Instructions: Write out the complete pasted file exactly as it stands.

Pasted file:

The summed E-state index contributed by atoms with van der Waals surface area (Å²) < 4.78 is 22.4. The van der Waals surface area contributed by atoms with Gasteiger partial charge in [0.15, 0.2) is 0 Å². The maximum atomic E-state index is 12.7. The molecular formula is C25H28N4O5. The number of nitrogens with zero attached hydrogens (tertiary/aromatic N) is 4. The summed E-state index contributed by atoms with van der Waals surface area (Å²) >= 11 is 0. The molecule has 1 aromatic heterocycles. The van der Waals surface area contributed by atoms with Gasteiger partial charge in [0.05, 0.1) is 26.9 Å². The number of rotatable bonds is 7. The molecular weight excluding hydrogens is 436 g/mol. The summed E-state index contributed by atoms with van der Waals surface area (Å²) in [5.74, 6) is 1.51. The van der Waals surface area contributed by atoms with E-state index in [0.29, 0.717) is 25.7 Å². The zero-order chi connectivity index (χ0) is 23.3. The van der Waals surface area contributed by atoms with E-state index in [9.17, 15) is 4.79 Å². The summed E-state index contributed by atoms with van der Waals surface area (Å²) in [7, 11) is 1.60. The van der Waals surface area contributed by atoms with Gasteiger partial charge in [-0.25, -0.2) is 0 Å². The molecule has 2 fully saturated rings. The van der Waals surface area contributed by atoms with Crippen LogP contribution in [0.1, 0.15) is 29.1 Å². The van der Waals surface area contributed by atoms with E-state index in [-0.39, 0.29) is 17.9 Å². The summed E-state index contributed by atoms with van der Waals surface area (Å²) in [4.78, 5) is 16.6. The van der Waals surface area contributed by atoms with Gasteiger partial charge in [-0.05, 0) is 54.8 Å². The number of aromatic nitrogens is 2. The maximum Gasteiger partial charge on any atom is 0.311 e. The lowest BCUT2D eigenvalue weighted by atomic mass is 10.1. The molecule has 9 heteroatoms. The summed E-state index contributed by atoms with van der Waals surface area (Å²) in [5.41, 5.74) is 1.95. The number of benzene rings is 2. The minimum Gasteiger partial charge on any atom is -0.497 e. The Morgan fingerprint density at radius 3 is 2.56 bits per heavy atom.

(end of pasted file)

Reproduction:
The summed E-state index contributed by atoms with van der Waals surface area (Å²) < 4.78 is 22.4. The van der Waals surface area contributed by atoms with Gasteiger partial charge in [0.15, 0.2) is 0 Å². The maximum atomic E-state index is 12.7. The molecular formula is C25H28N4O5. The number of nitrogens with zero attached hydrogens (tertiary/aromatic N) is 4. The summed E-state index contributed by atoms with van der Waals surface area (Å²) >= 11 is 0. The molecule has 1 aromatic heterocycles. The van der Waals surface area contributed by atoms with Gasteiger partial charge in [0.05, 0.1) is 26.9 Å². The number of rotatable bonds is 7. The molecular weight excluding hydrogens is 436 g/mol. The summed E-state index contributed by atoms with van der Waals surface area (Å²) in [5.74, 6) is 1.51. The van der Waals surface area contributed by atoms with E-state index in [0.29, 0.717) is 25.7 Å². The zero-order chi connectivity index (χ0) is 23.3. The van der Waals surface area contributed by atoms with E-state index in [9.17, 15) is 4.79 Å². The summed E-state index contributed by atoms with van der Waals surface area (Å²) in [7, 11) is 1.60. The van der Waals surface area contributed by atoms with Gasteiger partial charge in [-0.25, -0.2) is 0 Å². The molecule has 2 fully saturated rings. The van der Waals surface area contributed by atoms with Crippen LogP contribution in [0.1, 0.15) is 29.1 Å². The van der Waals surface area contributed by atoms with E-state index in [-0.39, 0.29) is 17.9 Å². The summed E-state index contributed by atoms with van der Waals surface area (Å²) in [4.78, 5) is 16.6. The van der Waals surface area contributed by atoms with Gasteiger partial charge in [-0.05, 0) is 54.8 Å². The number of aromatic nitrogens is 2. The maximum Gasteiger partial charge on any atom is 0.311 e. The lowest BCUT2D eigenvalue weighted by atomic mass is 10.1. The molecule has 9 heteroatoms. The summed E-state index contributed by atoms with van der Waals surface area (Å²) in [5.41, 5.74) is 1.95. The number of benzene rings is 2. The minimum Gasteiger partial charge on any atom is -0.497 e. The Morgan fingerprint density at radius 3 is 2.56 bits per heavy atom.